There is one thing that all of them agree on — that Keynes is relevant even today because of the global depression that started in the U.S. in 2007 and soon spread to the rest of the world, but also because there is a strong economic lobby, including influential international agencies, that have revived the old orthodoxy and insist that the market is the agency to deal with all matters economic and that therefore the state and its agencies should leave the economy to its devices. Our contributors are against this creed and try to show the contemporary relevance of the perspective initiated by Keynes and which has been taken forward by successive generations of scholars.
The fundamental difference between orthodoxy, old and new, and Keynes is that the former envisages the economy as a collection of rational individuals who exercise free choice via the market to maximise their satisfaction. Keynes, as the editors point out, was no less committed to personal choice, but insisted that money and social institutions like the state are integral parts of the economy. He pointed out too that since investment plays a crucial role in the economy and as it involves assessments about future prospects, uncertainty becomes an unavoidable element in the economy. Private investors may, therefore, turn out to be hesitant about investment, especially if consumers prefer to hold money for the uncertain future rather than spending it on current consumption. Situations of this kind tend to depress the economy and under such circumstances the state must step in with investment to save private investors from themselves. An active role for the state in capitalist economies is, thus, unavoidable.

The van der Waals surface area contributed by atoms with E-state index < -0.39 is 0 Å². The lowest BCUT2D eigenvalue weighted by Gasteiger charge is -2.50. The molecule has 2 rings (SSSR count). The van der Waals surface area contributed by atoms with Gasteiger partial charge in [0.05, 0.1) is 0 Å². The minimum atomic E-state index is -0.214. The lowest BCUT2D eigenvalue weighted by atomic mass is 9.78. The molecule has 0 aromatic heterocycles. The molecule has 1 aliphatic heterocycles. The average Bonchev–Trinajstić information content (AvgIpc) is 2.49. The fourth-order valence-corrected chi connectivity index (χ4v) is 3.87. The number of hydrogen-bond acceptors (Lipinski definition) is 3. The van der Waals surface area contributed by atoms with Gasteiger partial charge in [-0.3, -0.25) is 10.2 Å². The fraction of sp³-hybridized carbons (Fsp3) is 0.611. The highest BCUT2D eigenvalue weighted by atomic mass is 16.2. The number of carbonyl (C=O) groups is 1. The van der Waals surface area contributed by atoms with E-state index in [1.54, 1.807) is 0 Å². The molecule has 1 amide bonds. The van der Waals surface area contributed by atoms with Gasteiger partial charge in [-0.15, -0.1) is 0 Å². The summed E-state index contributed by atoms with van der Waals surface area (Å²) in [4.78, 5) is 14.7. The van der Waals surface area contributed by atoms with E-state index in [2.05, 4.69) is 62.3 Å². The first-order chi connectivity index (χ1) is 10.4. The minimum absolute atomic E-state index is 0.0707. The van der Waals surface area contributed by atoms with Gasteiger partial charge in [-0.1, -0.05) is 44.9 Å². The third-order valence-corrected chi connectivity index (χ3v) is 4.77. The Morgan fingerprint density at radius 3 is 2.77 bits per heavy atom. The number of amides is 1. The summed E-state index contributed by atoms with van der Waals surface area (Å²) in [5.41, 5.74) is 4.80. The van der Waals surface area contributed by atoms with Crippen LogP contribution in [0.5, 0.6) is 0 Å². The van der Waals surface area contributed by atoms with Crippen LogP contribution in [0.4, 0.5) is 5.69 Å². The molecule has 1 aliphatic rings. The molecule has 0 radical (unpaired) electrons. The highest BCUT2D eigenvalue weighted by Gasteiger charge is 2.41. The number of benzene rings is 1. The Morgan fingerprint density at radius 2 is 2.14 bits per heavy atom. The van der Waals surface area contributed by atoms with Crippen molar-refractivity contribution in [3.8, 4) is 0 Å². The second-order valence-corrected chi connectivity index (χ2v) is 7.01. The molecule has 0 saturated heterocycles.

Forms of finance
As economies grow over time, the state will come to have other roles too. It will have to step in to manage money and finance, for long considered to be the exclusive realm of banks, including Central Banks (the ‘Fed’ in U.S.). The growth of finance and the variety of forms it takes and the dominance it comes to have over the economy — described by one of the contributors as the ‘financialisation’ of the economy — is the contemporary rationale for increased state involvement in the economy. It must be noted too that while banks and corporations were the custodians of capital for long, in recent decades, especially after 1980, there has been a proliferation of funds and fund-managers each one generating paper (or not even paper) assets to make profit. It is now well-known that this chase for profit and more profit led to the crash of 2007 and the crisis that followed and still lingers on. The contributors to the volume justify their championing of a renewed Keynesian approach on this ground.